Week 44: Tomatillo

Happy Halloween! This week’s ingredient isn’t exactly creepy or orange, but if you’re in the holiday spirit, I found some recipes for you; here’s one for homemade candy corn, cupcake & crepe ghostsmummy cookie popsHalloween sugar cookies and glow in the dark drinks (did you know that tonic water glows under blacklight?).

Back to our regularly scheduled kitchen adventure…

Unsurprisingly, the tomatillo is part of the tomato family (they’re called green tomato in Mexico, where they are a staple). Pronounced “toe-mah-TEE-yo,” the fruit is harder than tomatoes, but looks sort of similar (except that they are surrounded by a papery husk). The husk turns brown as the fruit ripens, and the fruit comes in a variety of colors: green, yellow, red, and purple. When you pick out tomatillos, look for firm and brightly colored fruit and keep them for up to two weeks in the fridge.

Tomatillos, with and without husks

Most likely, you’ve had tomatillos before if you’ve ever had a green sauce or salsa in any kind of Mexican or other Latin American foods. In fact, check out this earlier kitchen adventure post about bison enchiladas for a green sauce recipe.

I prepared this tomatillo chicken stew for dinner on a rainy day, and it was a great comfort meal. Roasting the tomatillos brings out their flavor, and you can adjust the heat to your taste by using fewer peppers and choosing to use the seeds or not. You can also use canned tomatillos if fresh isn’t available, making this a dish for anytime of the year.

Tomatillo Chicken Stew

Adapted from Simply Recipes

Serves 4

Tomatillo Sauce:

  • 1 1/2 lbs tomatillos
  • 2-3 serrano chili peppers, deveined, deseeded (unless you want some heat), chopped
  • 1 clove garlic, chopped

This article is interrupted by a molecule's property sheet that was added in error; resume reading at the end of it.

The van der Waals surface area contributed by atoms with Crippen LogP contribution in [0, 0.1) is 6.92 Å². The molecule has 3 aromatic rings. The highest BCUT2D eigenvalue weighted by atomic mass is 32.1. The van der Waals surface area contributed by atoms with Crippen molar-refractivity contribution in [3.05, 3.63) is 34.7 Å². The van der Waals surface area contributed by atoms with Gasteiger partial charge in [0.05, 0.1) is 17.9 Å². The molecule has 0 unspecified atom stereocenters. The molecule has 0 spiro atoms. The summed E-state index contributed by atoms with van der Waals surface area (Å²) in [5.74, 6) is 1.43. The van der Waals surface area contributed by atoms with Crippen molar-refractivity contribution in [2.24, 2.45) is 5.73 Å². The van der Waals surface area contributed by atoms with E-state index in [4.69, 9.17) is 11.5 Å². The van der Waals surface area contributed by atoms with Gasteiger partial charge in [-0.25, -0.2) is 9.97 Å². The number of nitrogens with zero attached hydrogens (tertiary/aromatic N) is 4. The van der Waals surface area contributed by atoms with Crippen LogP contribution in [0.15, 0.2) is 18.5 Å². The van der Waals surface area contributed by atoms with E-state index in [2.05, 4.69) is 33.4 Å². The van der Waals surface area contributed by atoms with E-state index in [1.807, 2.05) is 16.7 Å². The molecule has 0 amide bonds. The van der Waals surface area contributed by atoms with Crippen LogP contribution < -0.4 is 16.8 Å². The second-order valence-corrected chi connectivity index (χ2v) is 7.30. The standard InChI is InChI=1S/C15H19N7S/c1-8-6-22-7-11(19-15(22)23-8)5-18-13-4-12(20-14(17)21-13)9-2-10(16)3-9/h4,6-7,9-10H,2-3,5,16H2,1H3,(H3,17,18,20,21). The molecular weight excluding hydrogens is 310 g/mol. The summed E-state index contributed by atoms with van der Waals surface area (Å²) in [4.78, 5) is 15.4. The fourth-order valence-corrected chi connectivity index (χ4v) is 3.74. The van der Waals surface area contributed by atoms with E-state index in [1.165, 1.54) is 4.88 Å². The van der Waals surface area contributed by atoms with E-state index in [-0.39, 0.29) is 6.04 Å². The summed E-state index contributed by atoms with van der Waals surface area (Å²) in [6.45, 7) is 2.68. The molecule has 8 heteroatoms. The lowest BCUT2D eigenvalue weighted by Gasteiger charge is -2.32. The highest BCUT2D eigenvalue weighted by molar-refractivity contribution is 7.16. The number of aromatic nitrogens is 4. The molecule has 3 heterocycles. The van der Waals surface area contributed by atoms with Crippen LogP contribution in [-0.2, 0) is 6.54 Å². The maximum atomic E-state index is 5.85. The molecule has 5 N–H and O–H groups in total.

• 1 t salt
  • 2 T lime juice
  • Pinch of sugar


  • ~4-5 T olive oil
  • 2 lbs boneless, skinless chicken breasts, cut into 1-inch cubes
  • Salt and pepper to taste
  • 2 yellow onions, chopped
  • 2 cloves garlic, minced
  • 1 t ground cumin
  • 1 t ground coriander
  • 1 1/2 C chicken stock
  • 2 C tomatillo sauce
  • 1 t dry oregano
  • 1/2 C packed chopped cilantro
  • Rice and sour cream for serving

Tomatillo sauce:

Preheat oven to broil.

Remove husks from tomatillos and wash. Cut them in half and place cut-side down on a roasting pan. Broil for 5-7 minutes, or until some spots are blackened. Let cool, then puree in blender or food processor with remaining ingredients.


Over medium-high heat, cook a couple of tablespoons of olive oil in a large pot until almost smoking. Pat dry the chicken with a paper towel and salt and pepper the meat. Brown the chicken pieces on both sides without cooking through (work in batches so the pan isn’t crowded – there should be room between the pieces), adding more olive oil as needed.

When all the chicken is finished, there should be browned bits at the bottom of the pot. Add onions, a couple more tablespoons of olive oil, cumin and coriander to the pot. Cook, stirring occasionally, until onions are softened and the browned bits are no longer sticking to the pot. Add garlic and cook until fragrant (less than 1 minute). Stir in chicken, tomatillo sauce, chicken stock and oregano and bring to a boil. Reduce to a simmer and cook, partially covered, for 20 minutes (until chicken is cooked through). In the last few minutes, add the cilantro to the pot. Serve with rice and sour cream.

5 Comments on Week 44: Tomatillo

  1. Belinda @zomppa
    October 31, 2010 at 7:52 pm (11 years ago)

    Nice spicy and hearty dish for the cool nights when all the ghouls and goblins are out!

  2. Jennifer
    October 31, 2010 at 8:00 pm (11 years ago)

    I’ve never heard of seen tomatillo’s before. I love that you show wonderful unique ingredients. 🙂 The stew looks fantastic.

  3. Marisa
    November 1, 2010 at 9:06 pm (11 years ago)

    I love the unique look and flavor of tomatillos. I really like the way you use them in this dish. Sounds great for this time of year!

  4. Susan: My Food Obsession
    November 3, 2010 at 2:35 am (11 years ago)

    I live in Australia and we don’t get tomatillos here, but I wish we did. They look really versatile and I love Mexican food which often uses them.

  5. Brie
    November 7, 2010 at 6:26 pm (11 years ago)

    tomatillos are delicious. they also go well with Indian food. great recipe!


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